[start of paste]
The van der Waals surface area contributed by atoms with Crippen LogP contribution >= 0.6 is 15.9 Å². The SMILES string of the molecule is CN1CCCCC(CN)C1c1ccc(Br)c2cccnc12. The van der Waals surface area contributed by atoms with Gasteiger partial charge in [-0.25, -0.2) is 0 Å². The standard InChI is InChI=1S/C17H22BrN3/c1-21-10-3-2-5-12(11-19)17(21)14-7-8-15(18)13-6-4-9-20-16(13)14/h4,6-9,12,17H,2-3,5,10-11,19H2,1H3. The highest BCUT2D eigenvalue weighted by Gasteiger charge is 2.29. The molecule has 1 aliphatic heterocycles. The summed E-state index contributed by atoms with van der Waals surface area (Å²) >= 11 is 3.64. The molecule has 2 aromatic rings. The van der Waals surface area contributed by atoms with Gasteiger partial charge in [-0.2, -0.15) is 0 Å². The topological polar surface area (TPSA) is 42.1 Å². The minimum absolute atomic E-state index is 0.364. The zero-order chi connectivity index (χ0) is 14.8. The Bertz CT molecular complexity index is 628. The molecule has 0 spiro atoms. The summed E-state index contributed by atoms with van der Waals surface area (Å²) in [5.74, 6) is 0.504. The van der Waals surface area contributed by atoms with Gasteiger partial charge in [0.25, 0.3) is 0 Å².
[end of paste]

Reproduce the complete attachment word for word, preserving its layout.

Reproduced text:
The van der Waals surface area contributed by atoms with Crippen LogP contribution >= 0.6 is 15.9 Å². The SMILES string of the molecule is CN1CCCCC(CN)C1c1ccc(Br)c2cccnc12. The van der Waals surface area contributed by atoms with Gasteiger partial charge in [-0.25, -0.2) is 0 Å². The standard InChI is InChI=1S/C17H22BrN3/c1-21-10-3-2-5-12(11-19)17(21)14-7-8-15(18)13-6-4-9-20-16(13)14/h4,6-9,12,17H,2-3,5,10-11,19H2,1H3. The highest BCUT2D eigenvalue weighted by Gasteiger charge is 2.29. The molecule has 1 aliphatic heterocycles. The summed E-state index contributed by atoms with van der Waals surface area (Å²) >= 11 is 3.64. The molecule has 2 aromatic rings. The van der Waals surface area contributed by atoms with Gasteiger partial charge in [-0.2, -0.15) is 0 Å². The topological polar surface area (TPSA) is 42.1 Å². The minimum absolute atomic E-state index is 0.364. The zero-order chi connectivity index (χ0) is 14.8. The Bertz CT molecular complexity index is 628. The molecule has 0 spiro atoms. The summed E-state index contributed by atoms with van der Waals surface area (Å²) in [5.74, 6) is 0.504. The van der Waals surface area contributed by atoms with Gasteiger partial charge in [0.25, 0.3) is 0 Å².